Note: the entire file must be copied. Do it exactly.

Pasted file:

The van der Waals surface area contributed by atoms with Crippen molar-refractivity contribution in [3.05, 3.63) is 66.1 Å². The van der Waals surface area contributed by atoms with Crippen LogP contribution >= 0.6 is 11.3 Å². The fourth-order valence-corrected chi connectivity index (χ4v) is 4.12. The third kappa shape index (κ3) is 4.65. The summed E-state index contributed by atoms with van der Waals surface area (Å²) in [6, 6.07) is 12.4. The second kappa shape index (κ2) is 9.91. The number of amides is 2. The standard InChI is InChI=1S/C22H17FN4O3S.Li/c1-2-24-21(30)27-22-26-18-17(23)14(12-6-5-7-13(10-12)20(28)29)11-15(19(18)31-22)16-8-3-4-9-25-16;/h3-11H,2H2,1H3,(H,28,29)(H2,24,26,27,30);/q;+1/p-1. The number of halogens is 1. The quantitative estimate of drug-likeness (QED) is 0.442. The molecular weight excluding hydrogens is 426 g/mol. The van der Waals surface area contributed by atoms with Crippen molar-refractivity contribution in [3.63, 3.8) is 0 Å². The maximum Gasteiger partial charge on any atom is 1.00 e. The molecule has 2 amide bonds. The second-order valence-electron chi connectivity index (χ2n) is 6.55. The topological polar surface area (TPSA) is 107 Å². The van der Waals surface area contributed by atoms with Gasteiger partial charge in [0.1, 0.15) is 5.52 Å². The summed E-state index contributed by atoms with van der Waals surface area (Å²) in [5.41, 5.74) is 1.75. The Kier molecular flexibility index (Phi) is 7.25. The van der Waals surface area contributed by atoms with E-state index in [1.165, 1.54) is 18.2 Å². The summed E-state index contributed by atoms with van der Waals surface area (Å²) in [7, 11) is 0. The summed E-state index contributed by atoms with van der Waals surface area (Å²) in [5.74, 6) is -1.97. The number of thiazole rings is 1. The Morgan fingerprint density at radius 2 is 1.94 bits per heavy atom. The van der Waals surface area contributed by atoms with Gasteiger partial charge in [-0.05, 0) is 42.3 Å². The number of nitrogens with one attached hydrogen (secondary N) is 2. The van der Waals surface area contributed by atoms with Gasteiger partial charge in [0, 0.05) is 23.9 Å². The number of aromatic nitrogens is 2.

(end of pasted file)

The van der Waals surface area contributed by atoms with Crippen molar-refractivity contribution in [3.05, 3.63) is 66.1 Å². The van der Waals surface area contributed by atoms with Crippen LogP contribution >= 0.6 is 11.3 Å². The fourth-order valence-corrected chi connectivity index (χ4v) is 4.12. The third kappa shape index (κ3) is 4.65. The summed E-state index contributed by atoms with van der Waals surface area (Å²) in [6, 6.07) is 12.4. The second kappa shape index (κ2) is 9.91. The number of amides is 2. The standard InChI is InChI=1S/C22H17FN4O3S.Li/c1-2-24-21(30)27-22-26-18-17(23)14(12-6-5-7-13(10-12)20(28)29)11-15(19(18)31-22)16-8-3-4-9-25-16;/h3-11H,2H2,1H3,(H,28,29)(H2,24,26,27,30);/q;+1/p-1. The number of halogens is 1. The quantitative estimate of drug-likeness (QED) is 0.442. The molecular weight excluding hydrogens is 426 g/mol. The van der Waals surface area contributed by atoms with Crippen molar-refractivity contribution in [3.63, 3.8) is 0 Å². The maximum Gasteiger partial charge on any atom is 1.00 e. The molecule has 2 amide bonds. The second-order valence-electron chi connectivity index (χ2n) is 6.55. The topological polar surface area (TPSA) is 107 Å². The van der Waals surface area contributed by atoms with Gasteiger partial charge in [0.1, 0.15) is 5.52 Å². The summed E-state index contributed by atoms with van der Waals surface area (Å²) in [5.41, 5.74) is 1.75. The Kier molecular flexibility index (Phi) is 7.25. The van der Waals surface area contributed by atoms with E-state index in [1.165, 1.54) is 18.2 Å². The summed E-state index contributed by atoms with van der Waals surface area (Å²) in [7, 11) is 0. The summed E-state index contributed by atoms with van der Waals surface area (Å²) in [5.74, 6) is -1.97. The number of thiazole rings is 1. The Morgan fingerprint density at radius 2 is 1.94 bits per heavy atom. The van der Waals surface area contributed by atoms with Gasteiger partial charge in [-0.05, 0) is 42.3 Å². The number of nitrogens with one attached hydrogen (secondary N) is 2. The van der Waals surface area contributed by atoms with Gasteiger partial charge in [0, 0.05) is 23.9 Å². The number of aromatic nitrogens is 2.